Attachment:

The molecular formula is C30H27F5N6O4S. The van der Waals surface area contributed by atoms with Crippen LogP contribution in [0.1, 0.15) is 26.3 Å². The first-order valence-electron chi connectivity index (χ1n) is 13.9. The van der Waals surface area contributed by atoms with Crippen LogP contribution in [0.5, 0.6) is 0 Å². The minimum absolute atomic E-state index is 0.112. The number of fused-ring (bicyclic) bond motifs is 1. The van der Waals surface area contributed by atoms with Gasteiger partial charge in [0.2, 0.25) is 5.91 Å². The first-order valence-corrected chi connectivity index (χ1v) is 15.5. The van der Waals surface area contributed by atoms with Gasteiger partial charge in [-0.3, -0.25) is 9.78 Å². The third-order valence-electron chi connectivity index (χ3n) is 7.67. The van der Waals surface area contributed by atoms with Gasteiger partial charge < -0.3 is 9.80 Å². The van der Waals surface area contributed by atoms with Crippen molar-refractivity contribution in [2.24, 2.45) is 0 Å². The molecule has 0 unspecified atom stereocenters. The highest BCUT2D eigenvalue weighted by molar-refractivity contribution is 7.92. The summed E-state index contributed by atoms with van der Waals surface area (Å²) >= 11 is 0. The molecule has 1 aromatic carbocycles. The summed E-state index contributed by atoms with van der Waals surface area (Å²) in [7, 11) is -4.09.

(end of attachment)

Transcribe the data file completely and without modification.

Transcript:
The molecular formula is C30H27F5N6O4S. The van der Waals surface area contributed by atoms with Crippen LogP contribution in [0.1, 0.15) is 26.3 Å². The first-order valence-electron chi connectivity index (χ1n) is 13.9. The van der Waals surface area contributed by atoms with Crippen LogP contribution in [0.5, 0.6) is 0 Å². The minimum absolute atomic E-state index is 0.112. The number of fused-ring (bicyclic) bond motifs is 1. The van der Waals surface area contributed by atoms with Gasteiger partial charge in [0.2, 0.25) is 5.91 Å². The first-order valence-corrected chi connectivity index (χ1v) is 15.5. The van der Waals surface area contributed by atoms with Gasteiger partial charge in [-0.3, -0.25) is 9.78 Å². The third-order valence-electron chi connectivity index (χ3n) is 7.67. The van der Waals surface area contributed by atoms with Gasteiger partial charge < -0.3 is 9.80 Å². The van der Waals surface area contributed by atoms with Crippen molar-refractivity contribution in [2.24, 2.45) is 0 Å². The molecule has 0 unspecified atom stereocenters. The highest BCUT2D eigenvalue weighted by molar-refractivity contribution is 7.92. The summed E-state index contributed by atoms with van der Waals surface area (Å²) >= 11 is 0. The molecule has 1 aromatic carbocycles. The summed E-state index contributed by atoms with van der Waals surface area (Å²) in [7, 11) is -4.09.